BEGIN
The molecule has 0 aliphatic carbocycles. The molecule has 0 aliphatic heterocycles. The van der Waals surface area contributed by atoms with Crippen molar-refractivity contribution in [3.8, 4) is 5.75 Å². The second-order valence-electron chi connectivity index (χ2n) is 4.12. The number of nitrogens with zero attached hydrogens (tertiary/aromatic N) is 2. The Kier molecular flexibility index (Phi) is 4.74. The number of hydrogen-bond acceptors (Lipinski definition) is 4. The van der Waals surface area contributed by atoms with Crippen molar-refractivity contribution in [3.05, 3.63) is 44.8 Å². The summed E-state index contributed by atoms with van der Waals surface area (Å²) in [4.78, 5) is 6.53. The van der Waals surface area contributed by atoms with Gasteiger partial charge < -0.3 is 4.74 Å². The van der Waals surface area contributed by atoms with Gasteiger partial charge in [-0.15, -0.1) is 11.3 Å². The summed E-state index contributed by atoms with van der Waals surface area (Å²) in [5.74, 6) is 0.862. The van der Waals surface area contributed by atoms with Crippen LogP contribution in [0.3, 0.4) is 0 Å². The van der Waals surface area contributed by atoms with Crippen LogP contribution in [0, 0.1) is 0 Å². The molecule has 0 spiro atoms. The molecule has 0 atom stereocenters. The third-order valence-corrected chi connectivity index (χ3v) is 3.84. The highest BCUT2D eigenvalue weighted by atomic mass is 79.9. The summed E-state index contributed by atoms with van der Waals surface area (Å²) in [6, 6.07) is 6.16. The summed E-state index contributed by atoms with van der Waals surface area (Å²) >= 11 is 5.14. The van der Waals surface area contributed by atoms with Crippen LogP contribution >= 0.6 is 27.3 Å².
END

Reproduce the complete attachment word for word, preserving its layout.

The molecule has 0 aliphatic carbocycles. The molecule has 0 aliphatic heterocycles. The van der Waals surface area contributed by atoms with Crippen molar-refractivity contribution in [3.8, 4) is 5.75 Å². The second-order valence-electron chi connectivity index (χ2n) is 4.12. The number of nitrogens with zero attached hydrogens (tertiary/aromatic N) is 2. The Kier molecular flexibility index (Phi) is 4.74. The number of hydrogen-bond acceptors (Lipinski definition) is 4. The van der Waals surface area contributed by atoms with Crippen molar-refractivity contribution in [3.05, 3.63) is 44.8 Å². The summed E-state index contributed by atoms with van der Waals surface area (Å²) in [4.78, 5) is 6.53. The van der Waals surface area contributed by atoms with Gasteiger partial charge < -0.3 is 4.74 Å². The van der Waals surface area contributed by atoms with Gasteiger partial charge in [-0.15, -0.1) is 11.3 Å². The summed E-state index contributed by atoms with van der Waals surface area (Å²) in [5.74, 6) is 0.862. The van der Waals surface area contributed by atoms with Crippen LogP contribution in [0.3, 0.4) is 0 Å². The van der Waals surface area contributed by atoms with Crippen LogP contribution in [0, 0.1) is 0 Å². The molecule has 0 spiro atoms. The molecule has 0 atom stereocenters. The third-order valence-corrected chi connectivity index (χ3v) is 3.84. The highest BCUT2D eigenvalue weighted by atomic mass is 79.9. The summed E-state index contributed by atoms with van der Waals surface area (Å²) in [6, 6.07) is 6.16. The summed E-state index contributed by atoms with van der Waals surface area (Å²) >= 11 is 5.14. The van der Waals surface area contributed by atoms with Crippen LogP contribution >= 0.6 is 27.3 Å².